In my third year of school I had a great drama teacher, Ted Sluberski. He’s a director and acting coach and one of my favorite humans and on the first day of class he told us “If you can be anything but an actor…do it. If you have rich parents, a rich spouse, or if you could be happier doing anything else but acting do it.” And then he slyly added “Don’t be a hero, Johnny” Let me echo him now. Seriously. Be a hobbyist Be a delight. Write wonderful heartfelt poems that make your friends and family smile. Make beautiful paintings that sell for a couple hundred bucks now and then. Be the absolute shining light of the dance floor– but unless you burn for it. Unless you absofuckinglutely cannot do or be anything else: don’t be a writer, a painter, or a dancer. Be good at what you do, be happy in what you are.
I ran a toy demonstration company at F A O Schwartz for 7 years. I was good salesman myself but in that time I met some GREAT salesmen. I mean GREAT. Naturally gifted. People who walked out of that toy store every single day, no matter the season, with 200 bucks in their pocket. And yet, every one of them to a man or woman wanted to be– a fucking actor.
I watched them, struggle, some of them for years, to be something they weren’t. I watched them do bad non paying community theater pieces, tours of Guys and Dolls in Bayonne, New Jersey for a pittance, share underwear on disney cruise ships and not once did any of them turn into the fucking skid and just be a salesman. And they all would have been happier if they did. They’d have been richer, better loved, happier people but they insisted on lying to themselves about who and what they were. This essay is not to discourage anyone from being an artist. It is to encourage you to accept whatever on this earth you ARE. I’m by no means suggesting that the measure of whether or not you’re a real artist is sucess. Van Gogh only sold one painting but he was ALWAYS a painter. He couldn’t help but paint. Painting is what he was great at, burned for, needed to do. It was who he is and in SPITE of failure he embraced it.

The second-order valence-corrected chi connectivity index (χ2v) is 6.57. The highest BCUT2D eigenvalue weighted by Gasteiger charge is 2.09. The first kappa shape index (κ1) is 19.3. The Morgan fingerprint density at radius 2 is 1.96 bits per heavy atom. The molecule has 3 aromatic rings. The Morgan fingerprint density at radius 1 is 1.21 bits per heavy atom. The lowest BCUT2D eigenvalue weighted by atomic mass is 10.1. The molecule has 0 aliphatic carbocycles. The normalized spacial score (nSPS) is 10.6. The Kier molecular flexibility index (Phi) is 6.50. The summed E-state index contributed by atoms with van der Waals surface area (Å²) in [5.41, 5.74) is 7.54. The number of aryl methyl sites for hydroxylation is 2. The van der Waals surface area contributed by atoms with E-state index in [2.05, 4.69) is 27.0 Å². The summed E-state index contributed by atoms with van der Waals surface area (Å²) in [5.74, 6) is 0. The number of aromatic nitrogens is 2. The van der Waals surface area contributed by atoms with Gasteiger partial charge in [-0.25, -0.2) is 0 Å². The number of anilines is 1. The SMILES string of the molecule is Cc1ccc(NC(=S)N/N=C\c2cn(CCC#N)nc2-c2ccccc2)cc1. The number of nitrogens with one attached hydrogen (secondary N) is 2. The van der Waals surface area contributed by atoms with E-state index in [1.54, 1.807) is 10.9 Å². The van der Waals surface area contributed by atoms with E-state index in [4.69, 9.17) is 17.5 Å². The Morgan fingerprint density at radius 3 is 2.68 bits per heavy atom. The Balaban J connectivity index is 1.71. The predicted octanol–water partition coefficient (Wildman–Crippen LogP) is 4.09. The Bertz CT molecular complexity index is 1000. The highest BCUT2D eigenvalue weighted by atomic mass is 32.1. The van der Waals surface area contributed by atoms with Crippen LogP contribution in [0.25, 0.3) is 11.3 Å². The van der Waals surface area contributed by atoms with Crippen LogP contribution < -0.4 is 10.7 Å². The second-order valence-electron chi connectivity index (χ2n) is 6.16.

And I want to point out, what you are doesn’t have to be a job. I have an ex girlfriend who loves to travel. More than anything in world she loves to go to new and exciting places– so she became an airline stewardess. She’s got boyfriends all over the world, she’s been everywhere, she’s got all the money she wants and she’s ecstatic because she knows who she is. She also writes bad poetry. She is not a poet.
And lest you think I’m hating on the hobbyist let me say I am a hobbyist magician. I’ve studied magic for 10 years. I give lectures TO other magicians about magic but I am absolutely without question a hobbyist. I don’t burn for magic. Don’t get me wrong. I can be delightful. When the time is right at dinner with friends. When everybody begs enough and I get the deck of cards out of my pocket that I always carry I’ll blow your head off. But it’s not, essentially, centrally, who I am. I know that about myself and if anything it allows me to love it more. Allows me to keep that part of myself fun and easy. When magic gets hard or boring because I know it’s my hobby I get to fucking stop. Its great. Admitting you’re a hobbyist isn’t a defeat, it’s a different kind of victory. It’s a freedom
Because here, in my opinion, is what art is. Art is the very core of who you are. It’s your being laid out every single day. If people hate it, you better believe they hate you. They hate the best part of you. Art is exhausting and demanding. Art is your own.
To be an artist means every time you sit down to write or paint or walk on stage to act you open a vein. You have to. It’s breathing. And if that’s true for you like it is for me, first off, my condolences– but you are an artist. Whether you succeed or fail, that’s who you are. And now let’s talk about how to survive it.